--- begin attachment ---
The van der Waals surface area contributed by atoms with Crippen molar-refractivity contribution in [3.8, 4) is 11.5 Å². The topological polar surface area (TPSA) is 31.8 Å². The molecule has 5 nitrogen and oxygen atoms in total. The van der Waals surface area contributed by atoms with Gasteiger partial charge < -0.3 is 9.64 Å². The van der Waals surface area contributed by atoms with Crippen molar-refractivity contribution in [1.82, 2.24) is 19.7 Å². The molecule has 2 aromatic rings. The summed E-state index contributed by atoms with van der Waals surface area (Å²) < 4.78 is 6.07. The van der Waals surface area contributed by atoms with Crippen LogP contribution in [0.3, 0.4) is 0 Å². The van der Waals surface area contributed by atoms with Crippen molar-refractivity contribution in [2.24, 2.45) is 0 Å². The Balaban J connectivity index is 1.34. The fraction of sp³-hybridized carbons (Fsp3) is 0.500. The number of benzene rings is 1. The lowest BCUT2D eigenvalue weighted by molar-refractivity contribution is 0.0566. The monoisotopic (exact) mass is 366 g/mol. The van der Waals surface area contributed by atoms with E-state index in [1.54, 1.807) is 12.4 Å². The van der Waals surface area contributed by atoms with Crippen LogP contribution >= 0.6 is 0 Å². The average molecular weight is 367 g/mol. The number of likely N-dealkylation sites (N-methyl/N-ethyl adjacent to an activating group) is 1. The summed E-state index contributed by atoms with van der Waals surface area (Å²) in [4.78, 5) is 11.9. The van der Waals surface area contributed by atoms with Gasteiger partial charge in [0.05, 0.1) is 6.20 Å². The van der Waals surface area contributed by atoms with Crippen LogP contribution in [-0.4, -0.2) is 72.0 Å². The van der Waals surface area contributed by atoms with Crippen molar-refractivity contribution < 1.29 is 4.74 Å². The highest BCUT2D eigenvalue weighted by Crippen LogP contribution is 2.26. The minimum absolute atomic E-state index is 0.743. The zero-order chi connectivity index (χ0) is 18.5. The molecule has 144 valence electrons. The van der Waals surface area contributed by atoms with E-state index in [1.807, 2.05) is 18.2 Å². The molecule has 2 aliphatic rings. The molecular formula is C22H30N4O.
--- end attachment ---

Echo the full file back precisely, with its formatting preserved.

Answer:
The van der Waals surface area contributed by atoms with Crippen molar-refractivity contribution in [3.8, 4) is 11.5 Å². The topological polar surface area (TPSA) is 31.8 Å². The molecule has 5 nitrogen and oxygen atoms in total. The van der Waals surface area contributed by atoms with Gasteiger partial charge < -0.3 is 9.64 Å². The van der Waals surface area contributed by atoms with Crippen molar-refractivity contribution in [1.82, 2.24) is 19.7 Å². The molecule has 2 aromatic rings. The summed E-state index contributed by atoms with van der Waals surface area (Å²) < 4.78 is 6.07. The van der Waals surface area contributed by atoms with Crippen LogP contribution in [0.3, 0.4) is 0 Å². The van der Waals surface area contributed by atoms with Crippen molar-refractivity contribution in [2.24, 2.45) is 0 Å². The Balaban J connectivity index is 1.34. The fraction of sp³-hybridized carbons (Fsp3) is 0.500. The number of benzene rings is 1. The lowest BCUT2D eigenvalue weighted by molar-refractivity contribution is 0.0566. The monoisotopic (exact) mass is 366 g/mol. The van der Waals surface area contributed by atoms with E-state index in [1.54, 1.807) is 12.4 Å². The van der Waals surface area contributed by atoms with Crippen LogP contribution >= 0.6 is 0 Å². The average molecular weight is 367 g/mol. The number of likely N-dealkylation sites (N-methyl/N-ethyl adjacent to an activating group) is 1. The summed E-state index contributed by atoms with van der Waals surface area (Å²) in [4.78, 5) is 11.9. The van der Waals surface area contributed by atoms with Gasteiger partial charge in [0.05, 0.1) is 6.20 Å². The van der Waals surface area contributed by atoms with Crippen LogP contribution in [-0.4, -0.2) is 72.0 Å². The van der Waals surface area contributed by atoms with Crippen molar-refractivity contribution < 1.29 is 4.74 Å². The highest BCUT2D eigenvalue weighted by Crippen LogP contribution is 2.26. The minimum absolute atomic E-state index is 0.743. The zero-order chi connectivity index (χ0) is 18.5. The molecule has 144 valence electrons. The van der Waals surface area contributed by atoms with E-state index in [1.807, 2.05) is 18.2 Å². The molecule has 2 aliphatic rings. The molecular formula is C22H30N4O.